Treasury casts doubt on Stansted runway

Serious doubts about the financeability of a second runway at Stansted airport have been raised in Treasury papers released under the Freedom of Information Act.

Serious doubts about the financeability of a second runway at Stansted airport have been raised in Treasury papers released under the Freedom of Information Act.

The papers, submitted in confidence to a High Court hearing last year, reveal the Treasury is "concerned about the potential for serious delay" to the new runway unless it is cross-subsidised by the users of London's other two main airports, Heathrow and Gatwick.

If the runway is built on a "stand-alone" basis and funded only by airlines using Stansted, which is the Government's preferred option, then peak-time passenger charges might have to increase almost fivefold to £16 per flight, the documents add. The Treasury believes this could result in a "high degree of revenue risk" because the owner of Stansted, BAA, might not be able to force the low-cost airlines who predominantly use the airport to pay such a big increase.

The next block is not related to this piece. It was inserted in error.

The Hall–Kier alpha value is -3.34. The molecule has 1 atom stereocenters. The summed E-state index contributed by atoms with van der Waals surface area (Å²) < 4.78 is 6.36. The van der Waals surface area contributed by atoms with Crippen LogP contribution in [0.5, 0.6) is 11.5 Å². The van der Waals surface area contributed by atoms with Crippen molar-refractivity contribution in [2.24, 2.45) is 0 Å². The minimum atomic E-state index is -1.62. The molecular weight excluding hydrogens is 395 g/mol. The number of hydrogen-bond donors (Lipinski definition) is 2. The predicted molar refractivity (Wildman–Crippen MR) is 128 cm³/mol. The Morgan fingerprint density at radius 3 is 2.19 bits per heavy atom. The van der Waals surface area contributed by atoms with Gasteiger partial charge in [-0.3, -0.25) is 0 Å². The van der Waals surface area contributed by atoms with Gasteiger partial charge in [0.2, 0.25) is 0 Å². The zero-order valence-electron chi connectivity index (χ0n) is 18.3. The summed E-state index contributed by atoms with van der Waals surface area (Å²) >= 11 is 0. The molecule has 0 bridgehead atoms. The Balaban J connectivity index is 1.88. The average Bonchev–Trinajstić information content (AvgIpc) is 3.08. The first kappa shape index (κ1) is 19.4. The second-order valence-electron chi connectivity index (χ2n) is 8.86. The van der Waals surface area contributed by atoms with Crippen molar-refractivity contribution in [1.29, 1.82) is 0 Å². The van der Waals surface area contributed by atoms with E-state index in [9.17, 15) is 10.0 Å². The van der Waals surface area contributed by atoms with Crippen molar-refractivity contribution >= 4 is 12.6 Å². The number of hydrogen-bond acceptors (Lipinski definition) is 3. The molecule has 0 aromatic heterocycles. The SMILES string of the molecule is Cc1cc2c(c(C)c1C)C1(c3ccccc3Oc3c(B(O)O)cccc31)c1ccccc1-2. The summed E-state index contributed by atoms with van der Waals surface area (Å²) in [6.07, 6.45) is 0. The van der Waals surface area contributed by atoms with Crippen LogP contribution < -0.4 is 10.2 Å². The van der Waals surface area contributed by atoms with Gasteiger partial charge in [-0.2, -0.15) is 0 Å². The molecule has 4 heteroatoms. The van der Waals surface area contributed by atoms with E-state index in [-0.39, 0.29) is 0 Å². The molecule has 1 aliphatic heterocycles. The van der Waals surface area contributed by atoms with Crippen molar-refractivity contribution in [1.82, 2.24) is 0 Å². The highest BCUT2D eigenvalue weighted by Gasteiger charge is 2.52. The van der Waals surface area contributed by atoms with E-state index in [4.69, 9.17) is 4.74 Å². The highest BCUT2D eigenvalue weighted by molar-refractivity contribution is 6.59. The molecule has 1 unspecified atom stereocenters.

According to the documents, there was agreement between the Treasury, the Department for Transport and the Civil Aviation Authority that the new runway could be built in time to open in 2011-12 provided there was a "system approach" to financing, using the pooled revenues from all three London airports. "There is collective agreement between DfT, HMT and CAA that we cannot state categorically that a new runway at Stansted is not financeable on a stand-alone basis but due to the higher degree of revenue risk, BAA could choose to delay the development to allow the financing situation to improve," the document says.

Ryanair, the biggest operator at Stansted, is leading a high-profile campaign against the cost of the new runway, arguing it could be built for one-tenth of the price quoted by BAA.

But BAA will face an equally big outcry from airlines based at other airports if it tries to cross-subsidise Stansted from landing charges paid by passengers at Heathrow and Gatwick.

The Treasury documents are based on a construction cost for the new runway of £2.6bn. BAA's latest cost estimate is between £1.7bn and £2bn, which it says would be enough to pay for the second runway, additional terminal facilities and new road and rail links into the airport.

Outlook, page 39

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